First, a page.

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That a screen cap of one of the two H-13E's used in making the mash movie and TV series.... Of course it is not accurate for a 1950's H-13D or E model Bell 47D-1... Actually we are in luck today, one of the Helicopters used in the series is actually for sale today.... And the owner bought it from the Navy had it restored to the exact configuration Bell Helicopter assembled it into for the US Navy, an HTL-4.....

 

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The story on this bird runs like this....

 

This Bell 47-D1 s/n 263 was built in July 1951 at the Bell Aircraft Assembly plant in Niagara, New York.  It was delegated to the U.S. Navy and was used as a helicopter trainer until 1958 when it was surplussed out of the Navy.   In 1972 it was purchased by Adrian Grieve, owner and operator of Pathfinder Helicopters in Riverside, CA. It was completely rebuilt to Bell Helicopter specifications and received a Standard Airworthiness Certificate in 1973.  S/n 263 was used in various action movies. Its most notable role was starring in the hit television show M.A.S.H.  In the opening scene where two helicopters are flying formation, 263 is closest to the camera, In the second scene, 263 is the second helicopter on approach to the landing pads. During the ten years that M.A.S.H. was filmed, 263 was utilized many times both as set dressing and in flying scenes.  263 was utilized in the final departure scene of the final episode, one of the most watched TV episodes of all time.  When filming ended in 1981, 263 was sold to a rancher who used it for crop-dusting and counting cattle.  Several years ago it was sold to the current owner who restored it back to its original MASH TV show configuration.  Located: Reno, Nevada and for sale....

Not exactly what I'm looking to build but close.....

 

So what is an HTL-4 and how does it equate to an H-13D or E? WE have to go back to the initial mass purchase by the Army of bell Helicopters to figure this out...

 

The Bell Helicopters the army initially purchased were Bell Model 47A's classified by the army as; the YR-13, YR-13A and by the Navy as the HTL-1....

 

The initial production version, the "Model 47A", was a two-seat helicopter with an enclosed airframe, four-wheel undercarriage, and a 175-HP Franklin O-335-1 engine. The US Army bought 18 Bell 47As, for evaluation, 13 of them being given the designation of "YR-13", with three kitted up for Arctic trials under the designation of "YR-13A". Some sources hint that the YR-13s were later given the updated designation of "YH-13". The US Navy obtained another ten for evaluation, under the designation of "HTL-1". The Navy would always be a minority user of the Model 47, using the type largely for training, instead of utility use.

 

Model 47B series

 

The Bell 47A was followed by the "Model 47B-1", with a fully-enclosed fuselage and an automobile-style cockpit, powered by a 178-HP Franklin 6V4-178-B3 engine. Young the designer didn't like the idea, and it didn't sell; Bell had been banking on a boom market for private helicopters in the postwar period, but it didn't materialize. However, there was a commercial market, leading to the Model 47B-2 and Model 47B-3 -- optimized for agricultural use, the Model 47B-2 being for crop spraying, the other, (Model 47B-3) for crop dusting. They were identical except for the agricultural equipment; they reverted to the bubble cockpit and open airframe, and were powered by a 178-HP Franklin 6V4-178-B3 engine. No military purchases though but commercial sales proved very good.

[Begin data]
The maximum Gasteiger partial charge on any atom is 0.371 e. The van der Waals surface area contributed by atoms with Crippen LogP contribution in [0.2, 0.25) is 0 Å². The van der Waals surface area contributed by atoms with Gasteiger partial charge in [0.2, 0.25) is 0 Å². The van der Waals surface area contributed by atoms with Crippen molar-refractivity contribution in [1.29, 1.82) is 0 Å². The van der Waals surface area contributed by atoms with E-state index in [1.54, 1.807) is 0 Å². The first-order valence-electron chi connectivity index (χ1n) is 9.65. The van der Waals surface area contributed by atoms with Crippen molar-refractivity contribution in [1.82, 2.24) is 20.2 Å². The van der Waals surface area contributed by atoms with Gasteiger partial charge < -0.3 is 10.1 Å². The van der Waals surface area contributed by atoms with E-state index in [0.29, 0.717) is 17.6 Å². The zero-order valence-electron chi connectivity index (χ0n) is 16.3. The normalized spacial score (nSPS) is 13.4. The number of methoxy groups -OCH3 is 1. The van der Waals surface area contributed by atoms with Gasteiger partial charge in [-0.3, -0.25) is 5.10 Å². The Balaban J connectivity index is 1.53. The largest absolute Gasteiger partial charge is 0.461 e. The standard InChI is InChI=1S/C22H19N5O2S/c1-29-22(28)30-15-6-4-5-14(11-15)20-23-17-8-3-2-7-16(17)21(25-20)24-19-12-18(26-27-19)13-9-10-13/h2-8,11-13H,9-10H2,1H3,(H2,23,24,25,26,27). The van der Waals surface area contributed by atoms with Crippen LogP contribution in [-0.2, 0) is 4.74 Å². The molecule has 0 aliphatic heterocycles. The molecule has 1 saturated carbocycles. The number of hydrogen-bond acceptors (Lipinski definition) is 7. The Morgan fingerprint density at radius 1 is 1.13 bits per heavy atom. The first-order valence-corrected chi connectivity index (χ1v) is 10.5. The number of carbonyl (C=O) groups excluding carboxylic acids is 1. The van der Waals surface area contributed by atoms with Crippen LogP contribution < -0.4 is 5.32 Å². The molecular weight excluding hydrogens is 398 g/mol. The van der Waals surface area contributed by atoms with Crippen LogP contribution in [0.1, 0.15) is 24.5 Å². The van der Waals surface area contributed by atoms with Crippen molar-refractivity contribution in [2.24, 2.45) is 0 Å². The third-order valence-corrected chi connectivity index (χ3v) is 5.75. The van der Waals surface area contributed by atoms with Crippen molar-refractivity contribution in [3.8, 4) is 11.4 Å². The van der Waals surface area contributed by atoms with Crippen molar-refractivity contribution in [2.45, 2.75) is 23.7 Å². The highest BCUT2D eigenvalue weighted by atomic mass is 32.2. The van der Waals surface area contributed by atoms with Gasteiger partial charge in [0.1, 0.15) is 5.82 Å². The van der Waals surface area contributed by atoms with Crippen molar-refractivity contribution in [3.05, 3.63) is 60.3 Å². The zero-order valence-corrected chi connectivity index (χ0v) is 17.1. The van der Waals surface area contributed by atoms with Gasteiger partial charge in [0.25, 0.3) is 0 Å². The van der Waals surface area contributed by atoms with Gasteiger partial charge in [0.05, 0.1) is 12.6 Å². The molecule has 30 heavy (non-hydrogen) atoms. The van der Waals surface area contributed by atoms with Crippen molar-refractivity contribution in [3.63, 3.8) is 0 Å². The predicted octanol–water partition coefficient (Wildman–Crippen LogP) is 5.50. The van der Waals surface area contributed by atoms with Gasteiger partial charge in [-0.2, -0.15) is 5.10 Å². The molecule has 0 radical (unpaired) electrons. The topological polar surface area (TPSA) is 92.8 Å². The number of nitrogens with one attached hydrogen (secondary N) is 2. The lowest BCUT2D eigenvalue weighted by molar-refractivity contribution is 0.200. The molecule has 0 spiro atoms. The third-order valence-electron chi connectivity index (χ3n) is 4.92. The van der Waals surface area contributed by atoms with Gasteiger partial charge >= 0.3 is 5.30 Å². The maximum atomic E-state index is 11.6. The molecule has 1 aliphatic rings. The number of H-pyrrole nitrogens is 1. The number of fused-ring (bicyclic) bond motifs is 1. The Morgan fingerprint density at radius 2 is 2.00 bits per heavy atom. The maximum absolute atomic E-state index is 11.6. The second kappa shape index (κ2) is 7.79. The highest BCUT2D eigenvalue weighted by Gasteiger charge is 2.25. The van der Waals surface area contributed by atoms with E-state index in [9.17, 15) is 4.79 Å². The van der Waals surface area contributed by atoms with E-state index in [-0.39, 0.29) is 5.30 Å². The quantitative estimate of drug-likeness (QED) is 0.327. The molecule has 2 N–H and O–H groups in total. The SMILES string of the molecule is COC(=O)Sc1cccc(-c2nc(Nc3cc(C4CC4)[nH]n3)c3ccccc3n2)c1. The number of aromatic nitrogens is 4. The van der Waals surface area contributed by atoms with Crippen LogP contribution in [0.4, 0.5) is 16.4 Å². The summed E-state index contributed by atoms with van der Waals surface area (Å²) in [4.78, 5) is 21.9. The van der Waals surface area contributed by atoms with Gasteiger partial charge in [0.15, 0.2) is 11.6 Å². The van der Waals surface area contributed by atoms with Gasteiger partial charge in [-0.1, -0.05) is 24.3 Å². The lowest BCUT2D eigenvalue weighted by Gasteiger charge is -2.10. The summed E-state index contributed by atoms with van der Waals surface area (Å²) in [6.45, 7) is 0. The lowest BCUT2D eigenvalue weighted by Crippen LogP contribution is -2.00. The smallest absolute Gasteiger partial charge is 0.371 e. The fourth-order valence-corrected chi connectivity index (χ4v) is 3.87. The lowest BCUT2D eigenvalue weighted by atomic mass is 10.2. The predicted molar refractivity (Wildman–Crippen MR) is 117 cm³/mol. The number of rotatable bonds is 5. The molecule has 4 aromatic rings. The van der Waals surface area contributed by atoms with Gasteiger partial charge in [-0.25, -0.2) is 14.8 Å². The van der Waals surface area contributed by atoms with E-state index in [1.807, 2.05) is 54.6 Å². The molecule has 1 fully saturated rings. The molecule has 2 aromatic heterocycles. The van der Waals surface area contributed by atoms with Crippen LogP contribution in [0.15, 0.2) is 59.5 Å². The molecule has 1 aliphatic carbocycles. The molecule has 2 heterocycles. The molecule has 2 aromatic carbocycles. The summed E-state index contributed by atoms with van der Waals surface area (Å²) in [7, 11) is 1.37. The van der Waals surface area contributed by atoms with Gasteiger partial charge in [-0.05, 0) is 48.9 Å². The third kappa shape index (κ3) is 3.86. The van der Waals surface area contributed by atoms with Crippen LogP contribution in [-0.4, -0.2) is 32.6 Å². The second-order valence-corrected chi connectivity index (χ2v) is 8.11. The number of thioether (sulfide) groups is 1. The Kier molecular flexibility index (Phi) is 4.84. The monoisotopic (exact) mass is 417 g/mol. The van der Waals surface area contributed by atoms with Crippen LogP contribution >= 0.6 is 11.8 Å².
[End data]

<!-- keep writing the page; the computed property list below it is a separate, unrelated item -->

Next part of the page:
Next up was the Model 47D series, (there was never a Model 47C)

 

Bell went on to an improved commercial version, the Bell Model 47D which received FAA type certification in late 1947. The Model 47D featured an improved two-piece bubble canopy with a removeable top and an enclosed airframe using fabric covering. The fabric covering was at the insistence of Larry Bell, who was basically a salesman and felt an open airframe would make the machine look unfinished. Young again, didn't like the covering, since all it did was add weight and make the machine more sensitive to crosswinds.

 

The Model 47D was powered by a 178-HP Franklin 6V4-178-B32 engine. It was available in a float version, the "Model 47D-S". However, rival helicopter designer Stanley Hiller had introduced his "Model 360" helicopter, in the same class with the Model 47, but with three seats and other improvements. Bell had to respond, coming up with a major re-design, the "Model 47D-1", also with three seats. The third seat was accommodated by reducing weight, (reverting to the open frame, adopting skid landing gear, and using a single-piece bubble cockpit) as well as by uprating to a Franklin O-335-5 engine, providing 200 HP.

 

Model 47D-1 became the first mass purchased helicopter of the US Military, they became the H-13B, the H-13C Army modified Air Ambulances and the Navy version HTL-2

 

The US Army bought 65 Model 47D-1's with dual controls under the designation "H-13B" (calling it the "Sioux", the Army liking names of American native tribes for their flying machines) 

The US Navy bought 12 Model 47D-1's as the "HTL-2". 

The Army converted 16 of their H-13B's (Model 47D-1's) to the "H-13C" air ambulance configuration, with an external stretcher on each side of the cabin.